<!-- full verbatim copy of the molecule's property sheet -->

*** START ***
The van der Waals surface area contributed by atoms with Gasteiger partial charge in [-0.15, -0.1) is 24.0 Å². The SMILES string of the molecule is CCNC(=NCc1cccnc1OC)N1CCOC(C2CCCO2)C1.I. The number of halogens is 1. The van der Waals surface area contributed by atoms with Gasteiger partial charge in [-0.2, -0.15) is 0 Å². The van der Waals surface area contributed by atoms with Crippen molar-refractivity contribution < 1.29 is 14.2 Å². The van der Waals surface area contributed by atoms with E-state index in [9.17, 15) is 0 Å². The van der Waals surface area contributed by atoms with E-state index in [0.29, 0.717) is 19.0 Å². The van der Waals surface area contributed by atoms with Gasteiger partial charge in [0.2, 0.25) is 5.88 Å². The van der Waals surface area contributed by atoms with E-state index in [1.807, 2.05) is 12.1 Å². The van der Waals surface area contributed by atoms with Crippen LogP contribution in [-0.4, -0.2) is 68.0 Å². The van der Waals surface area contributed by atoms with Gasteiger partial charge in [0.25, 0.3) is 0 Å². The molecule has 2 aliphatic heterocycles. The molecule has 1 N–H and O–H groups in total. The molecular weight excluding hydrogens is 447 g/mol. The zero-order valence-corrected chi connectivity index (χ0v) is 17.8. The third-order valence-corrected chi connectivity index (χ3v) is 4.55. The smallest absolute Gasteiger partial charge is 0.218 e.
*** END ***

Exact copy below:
The van der Waals surface area contributed by atoms with Gasteiger partial charge in [-0.15, -0.1) is 24.0 Å². The SMILES string of the molecule is CCNC(=NCc1cccnc1OC)N1CCOC(C2CCCO2)C1.I. The number of halogens is 1. The van der Waals surface area contributed by atoms with Gasteiger partial charge in [-0.2, -0.15) is 0 Å². The van der Waals surface area contributed by atoms with Crippen molar-refractivity contribution < 1.29 is 14.2 Å². The van der Waals surface area contributed by atoms with E-state index in [9.17, 15) is 0 Å². The van der Waals surface area contributed by atoms with E-state index in [0.29, 0.717) is 19.0 Å². The van der Waals surface area contributed by atoms with Gasteiger partial charge in [0.2, 0.25) is 5.88 Å². The van der Waals surface area contributed by atoms with E-state index in [1.807, 2.05) is 12.1 Å². The van der Waals surface area contributed by atoms with Crippen LogP contribution in [-0.4, -0.2) is 68.0 Å². The van der Waals surface area contributed by atoms with Gasteiger partial charge in [0.25, 0.3) is 0 Å². The molecule has 2 aliphatic heterocycles. The molecule has 1 N–H and O–H groups in total. The molecular weight excluding hydrogens is 447 g/mol. The zero-order valence-corrected chi connectivity index (χ0v) is 17.8. The third-order valence-corrected chi connectivity index (χ3v) is 4.55. The smallest absolute Gasteiger partial charge is 0.218 e.